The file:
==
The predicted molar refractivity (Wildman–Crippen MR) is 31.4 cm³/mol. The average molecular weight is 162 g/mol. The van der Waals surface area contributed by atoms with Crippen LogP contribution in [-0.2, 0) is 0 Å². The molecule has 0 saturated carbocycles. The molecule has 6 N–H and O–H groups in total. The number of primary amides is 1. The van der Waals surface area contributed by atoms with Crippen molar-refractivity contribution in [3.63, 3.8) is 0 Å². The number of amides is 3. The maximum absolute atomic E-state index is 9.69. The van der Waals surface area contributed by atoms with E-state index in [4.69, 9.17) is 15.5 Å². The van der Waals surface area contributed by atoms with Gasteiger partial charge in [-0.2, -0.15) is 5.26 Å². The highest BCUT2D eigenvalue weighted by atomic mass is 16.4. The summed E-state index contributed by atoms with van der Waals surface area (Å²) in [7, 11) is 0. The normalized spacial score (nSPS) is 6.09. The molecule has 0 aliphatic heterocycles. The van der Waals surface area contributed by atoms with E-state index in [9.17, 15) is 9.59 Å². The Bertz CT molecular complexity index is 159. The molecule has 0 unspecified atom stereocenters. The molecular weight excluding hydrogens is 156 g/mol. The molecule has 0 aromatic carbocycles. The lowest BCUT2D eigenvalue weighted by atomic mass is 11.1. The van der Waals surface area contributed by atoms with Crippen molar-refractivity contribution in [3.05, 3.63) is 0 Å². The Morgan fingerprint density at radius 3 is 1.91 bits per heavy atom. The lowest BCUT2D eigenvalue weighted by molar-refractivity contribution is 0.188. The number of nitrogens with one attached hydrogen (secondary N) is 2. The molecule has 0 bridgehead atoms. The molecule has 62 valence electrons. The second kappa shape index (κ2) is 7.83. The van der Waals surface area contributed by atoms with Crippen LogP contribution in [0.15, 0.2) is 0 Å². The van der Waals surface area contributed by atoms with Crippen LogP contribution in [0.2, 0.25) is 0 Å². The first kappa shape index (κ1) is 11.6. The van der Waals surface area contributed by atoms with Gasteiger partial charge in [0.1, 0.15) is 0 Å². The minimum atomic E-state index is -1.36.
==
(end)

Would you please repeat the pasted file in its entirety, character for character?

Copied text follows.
The predicted molar refractivity (Wildman–Crippen MR) is 31.4 cm³/mol. The average molecular weight is 162 g/mol. The van der Waals surface area contributed by atoms with Crippen LogP contribution in [-0.2, 0) is 0 Å². The molecule has 0 saturated carbocycles. The molecule has 6 N–H and O–H groups in total. The number of primary amides is 1. The van der Waals surface area contributed by atoms with Crippen molar-refractivity contribution in [3.63, 3.8) is 0 Å². The number of amides is 3. The maximum absolute atomic E-state index is 9.69. The van der Waals surface area contributed by atoms with E-state index in [4.69, 9.17) is 15.5 Å². The van der Waals surface area contributed by atoms with Gasteiger partial charge in [-0.2, -0.15) is 5.26 Å². The highest BCUT2D eigenvalue weighted by atomic mass is 16.4. The summed E-state index contributed by atoms with van der Waals surface area (Å²) in [7, 11) is 0. The normalized spacial score (nSPS) is 6.09. The molecule has 0 aliphatic heterocycles. The van der Waals surface area contributed by atoms with E-state index in [9.17, 15) is 9.59 Å². The Bertz CT molecular complexity index is 159. The molecule has 0 unspecified atom stereocenters. The molecular weight excluding hydrogens is 156 g/mol. The molecule has 0 aromatic carbocycles. The lowest BCUT2D eigenvalue weighted by atomic mass is 11.1. The van der Waals surface area contributed by atoms with Crippen molar-refractivity contribution in [3.05, 3.63) is 0 Å². The Morgan fingerprint density at radius 3 is 1.91 bits per heavy atom. The lowest BCUT2D eigenvalue weighted by molar-refractivity contribution is 0.188. The number of nitrogens with one attached hydrogen (secondary N) is 2. The molecule has 0 bridgehead atoms. The molecule has 62 valence electrons. The second kappa shape index (κ2) is 7.83. The van der Waals surface area contributed by atoms with Crippen LogP contribution in [0.15, 0.2) is 0 Å². The van der Waals surface area contributed by atoms with Crippen LogP contribution in [0.2, 0.25) is 0 Å². The first kappa shape index (κ1) is 11.6. The van der Waals surface area contributed by atoms with Gasteiger partial charge in [0.1, 0.15) is 0 Å². The minimum atomic E-state index is -1.36.